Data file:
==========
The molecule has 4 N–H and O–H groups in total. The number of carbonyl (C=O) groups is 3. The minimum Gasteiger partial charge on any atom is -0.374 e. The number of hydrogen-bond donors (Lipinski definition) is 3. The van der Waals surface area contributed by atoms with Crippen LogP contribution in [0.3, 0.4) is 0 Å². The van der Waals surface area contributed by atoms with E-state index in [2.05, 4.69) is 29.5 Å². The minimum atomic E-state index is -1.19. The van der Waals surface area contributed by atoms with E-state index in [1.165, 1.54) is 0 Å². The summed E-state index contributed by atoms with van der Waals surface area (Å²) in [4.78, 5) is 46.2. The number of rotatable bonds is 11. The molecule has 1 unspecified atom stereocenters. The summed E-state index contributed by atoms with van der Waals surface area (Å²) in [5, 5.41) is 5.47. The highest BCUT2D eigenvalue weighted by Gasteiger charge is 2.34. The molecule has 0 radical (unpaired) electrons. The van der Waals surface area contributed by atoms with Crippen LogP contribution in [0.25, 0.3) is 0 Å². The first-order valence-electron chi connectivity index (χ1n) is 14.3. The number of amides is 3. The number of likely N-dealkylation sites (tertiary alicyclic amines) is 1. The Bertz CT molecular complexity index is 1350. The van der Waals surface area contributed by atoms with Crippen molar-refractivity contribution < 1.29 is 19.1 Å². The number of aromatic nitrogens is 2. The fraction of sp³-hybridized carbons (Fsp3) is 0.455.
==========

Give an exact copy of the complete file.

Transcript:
The molecule has 4 N–H and O–H groups in total. The number of carbonyl (C=O) groups is 3. The minimum Gasteiger partial charge on any atom is -0.374 e. The number of hydrogen-bond donors (Lipinski definition) is 3. The van der Waals surface area contributed by atoms with Crippen LogP contribution in [0.3, 0.4) is 0 Å². The van der Waals surface area contributed by atoms with E-state index in [2.05, 4.69) is 29.5 Å². The minimum atomic E-state index is -1.19. The van der Waals surface area contributed by atoms with E-state index in [1.165, 1.54) is 0 Å². The summed E-state index contributed by atoms with van der Waals surface area (Å²) in [4.78, 5) is 46.2. The number of rotatable bonds is 11. The molecule has 1 unspecified atom stereocenters. The summed E-state index contributed by atoms with van der Waals surface area (Å²) in [5, 5.41) is 5.47. The highest BCUT2D eigenvalue weighted by Gasteiger charge is 2.34. The molecule has 0 radical (unpaired) electrons. The van der Waals surface area contributed by atoms with Crippen LogP contribution in [0.25, 0.3) is 0 Å². The first-order valence-electron chi connectivity index (χ1n) is 14.3. The number of amides is 3. The number of likely N-dealkylation sites (tertiary alicyclic amines) is 1. The Bertz CT molecular complexity index is 1350. The van der Waals surface area contributed by atoms with Crippen molar-refractivity contribution < 1.29 is 19.1 Å². The number of aromatic nitrogens is 2. The fraction of sp³-hybridized carbons (Fsp3) is 0.455.